Sport in Shirehampton
In your April edition I read with interest the comments of Andy Daniels bemoaning the lack of sporting facilities available in Shirehampton because of the loss of the local swimming pool and the Robin Cousins sports centre. Yet, quickly leafing through the pages of the same edition of 'Shire' I find mentioned the following:
Kyoto Shotokan Karate Club, Kick Boxing Club, Karate Club, St Mary's Scouts, Avonmouth Rugby Club, NSC Amateur Boxing Club, Kings Weston FC (5-a-side), Avonmouth Bowls Club and Shirehampton Golf Club. Not mentioned in your paper we also have two fine cricket clubs, namely Shirehampton CC and Twyford House CC both of whom run youth teams.
That would seem to me a pretty good selection for an active 30-year-old to choose from and also something to appeal to the not so active younger and older members of the community. So, let us think positively and take advantage of what is available for us and stop worrying about what we haven't got.
Yours faithfully, John P Patten
Recycling Centre to be Open Longer
From Monday 3rd April, Bristol City Council's main recycling centre in Avonmouth will operate extended opening hours, from 8am until 6.45pm every day of the week until Sunday 29th October 2006.The new opening hours will mean that the centre is open a further 22.5 hours a week making it easier for residents to recycle more.
People will now be able to take household waste to the centres after work, later on Saturday, or on Sunday afternoonThe recycling centre has recycling facilities for:
There are also facilities for the disposal of:
More information and directions to the main recycling centres can be found at www.bristol-city.gov.uk/recycling or telephone 0117 922 3838.
By Angela Thompson Smith. Americans may have their Thanksgiving but we had our Harvest Festival. The sounds and smells of Harvest Festival will stay with me forever. Each time I smell the scent of apples it takes me back to Shirehampton Baptist Church sanctuary at this special time of year. Around the middle of September we would receive notes from Sunday School to start bringing in tins of food.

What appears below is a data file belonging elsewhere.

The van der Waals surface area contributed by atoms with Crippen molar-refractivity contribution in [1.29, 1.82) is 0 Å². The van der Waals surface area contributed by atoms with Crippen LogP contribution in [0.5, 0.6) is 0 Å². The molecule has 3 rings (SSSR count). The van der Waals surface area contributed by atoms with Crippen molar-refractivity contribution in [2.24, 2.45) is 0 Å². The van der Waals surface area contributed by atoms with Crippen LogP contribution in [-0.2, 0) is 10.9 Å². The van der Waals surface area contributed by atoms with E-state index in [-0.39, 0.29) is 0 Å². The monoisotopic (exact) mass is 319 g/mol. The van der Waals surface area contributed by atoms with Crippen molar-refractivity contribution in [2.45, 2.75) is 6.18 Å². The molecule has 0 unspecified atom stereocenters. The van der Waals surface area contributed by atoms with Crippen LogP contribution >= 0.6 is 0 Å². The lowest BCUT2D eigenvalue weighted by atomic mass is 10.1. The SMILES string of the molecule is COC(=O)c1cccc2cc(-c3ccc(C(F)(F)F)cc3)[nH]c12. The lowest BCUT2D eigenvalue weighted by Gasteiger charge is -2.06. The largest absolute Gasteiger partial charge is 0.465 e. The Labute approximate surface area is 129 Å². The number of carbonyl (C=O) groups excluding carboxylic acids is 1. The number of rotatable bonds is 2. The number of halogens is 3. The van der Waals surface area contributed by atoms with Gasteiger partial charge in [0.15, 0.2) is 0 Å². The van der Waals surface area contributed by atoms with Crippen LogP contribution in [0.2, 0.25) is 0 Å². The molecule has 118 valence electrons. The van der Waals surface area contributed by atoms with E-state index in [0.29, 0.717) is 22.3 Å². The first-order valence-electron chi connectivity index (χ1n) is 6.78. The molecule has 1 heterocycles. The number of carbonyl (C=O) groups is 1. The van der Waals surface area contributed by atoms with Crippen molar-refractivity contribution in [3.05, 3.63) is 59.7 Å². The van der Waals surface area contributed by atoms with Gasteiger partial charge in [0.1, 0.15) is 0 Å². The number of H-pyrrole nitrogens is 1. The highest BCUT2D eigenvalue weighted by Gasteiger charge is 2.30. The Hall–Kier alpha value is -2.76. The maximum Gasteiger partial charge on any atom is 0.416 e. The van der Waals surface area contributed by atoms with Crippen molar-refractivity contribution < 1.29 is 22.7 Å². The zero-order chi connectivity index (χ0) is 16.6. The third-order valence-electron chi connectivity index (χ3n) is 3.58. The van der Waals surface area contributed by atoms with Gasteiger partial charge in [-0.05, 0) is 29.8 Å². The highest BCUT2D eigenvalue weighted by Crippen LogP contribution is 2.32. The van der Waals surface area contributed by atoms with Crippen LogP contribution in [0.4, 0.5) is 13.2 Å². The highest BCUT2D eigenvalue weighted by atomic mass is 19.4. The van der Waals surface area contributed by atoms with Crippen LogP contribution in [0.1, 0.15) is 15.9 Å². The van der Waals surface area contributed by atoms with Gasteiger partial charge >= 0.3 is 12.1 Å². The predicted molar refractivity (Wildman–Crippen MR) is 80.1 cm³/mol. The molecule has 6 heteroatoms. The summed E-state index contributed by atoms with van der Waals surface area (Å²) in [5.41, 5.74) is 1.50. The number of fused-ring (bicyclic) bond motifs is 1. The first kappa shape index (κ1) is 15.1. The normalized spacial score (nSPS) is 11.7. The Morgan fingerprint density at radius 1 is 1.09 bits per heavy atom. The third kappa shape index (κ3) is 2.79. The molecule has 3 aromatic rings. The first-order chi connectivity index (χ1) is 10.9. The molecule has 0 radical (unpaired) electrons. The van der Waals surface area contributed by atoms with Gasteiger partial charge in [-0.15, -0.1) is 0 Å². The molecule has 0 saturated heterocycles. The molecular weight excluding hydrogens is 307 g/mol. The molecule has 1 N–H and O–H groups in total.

Mum complained that it was hard enough for her to feed us all on Dad's Smelting Works wages so we usually ended up taking in bags of apples, flowers and vegetables from our garden. This was usual for families that didn't have much but we were thankful for what we did have. In the weeks leading up to Harvest Festival the children of the church would comb the hedgerows, picking sprays of berries: hawthorn and rose hips, and yew.
We pulled ivy off tree trunks and trailers of honeysuckle gone to seed that we called Old Man's Beard. Michaelmas Daisies from local gardens added a touch of blue to the festive theme. Holly trees in the neighbourhood were pruned to provide sprigs of green with shiny red berries, but I don't ever remember mistletoe being brought into the church. Perhaps with its pagan significance it was not considered proper.
The day before Harvest Festival troops of children and their parents could be seen dropping off produce at the church and volunteers decorated the side windows and the area around the pulpit with a wealth of wonders. The smells began to waft and mingle; fresh picked apples and pears, green smells from the outdoors, the earthy smell of potatoes newly dug from the ground, all mingling into the fragrance that can only be called Harvest.
But the best was yet to come. Harvest Sunday was usually a warm, sunny day in my remembrance, although we could have had a few early storms. As we walked into the packed church, there, taking centre stage, was the biggest loaf of bread you could imagine. Golden brown, it usually took the shape of a sheaf of wheat surrounded by ears of grain. Actual wheat sheaves had been brought in, as well as bales of hay and all the produce filled the stage in front of the pulpit to overflowing. This tradition probably had its origins way back in pagan history, but today this was a Christian tradition.
The smells and sounds were overpowering and wonderful. There were cabbages, cauliflowers, potatoes, parsnips, swedes, loaves of homemade bread, jars of pickles and jams and bottled fruits, apples, plums and pears, jars of jam of every flavour, and even the occasional prize marrow. There were flowers, too, late blooming chrysanthemums from pale golden yellow to deep russet, the orange bell seeds of the honesty plant, and late blooming roses.
There were sprays of coloured leaves of every hue from probably every tree in Shirehampton woods. There were even boughs of horse chestnut complete with their wonderful green seed cases, and prickly bramble strands. Flanking this wealth of produce were stacked tins of fruit, vegetables, meats, and fish. We knew that the produce would be shared with the local poor but we prided ourselves that we had enough not to need the abundance in the church.
Dad had work - it didn't pay much but we didn't have to worry where our next meal was coming from. There were special hymns: we sang with gusto 'We plough the fields and scatter, the good seed on the land' and 'Come, ye thankful people, come.' The sermon was usually on the topics of abundance, charity and thankfulness. We left the church with a rosy glow, not only in our cheeks, but in our hearts.
Memorable May Events at St. Mary's
Smelters Beat Flu to Stage Another Belter!
NSC "Smelters" hosted its fourth open show of the season at The Manor Farm Sports Club Bristol, on Thursday 9th March. Said NSC Coach and matchmaker Garry Cave "We lost a few on the day due to the Flu pandemic that accompanies boxing shows, but despite this with the fantastic help of the supporting clubs we got 11 bouts on, with seven Smelters and four Empire boxers on the bill.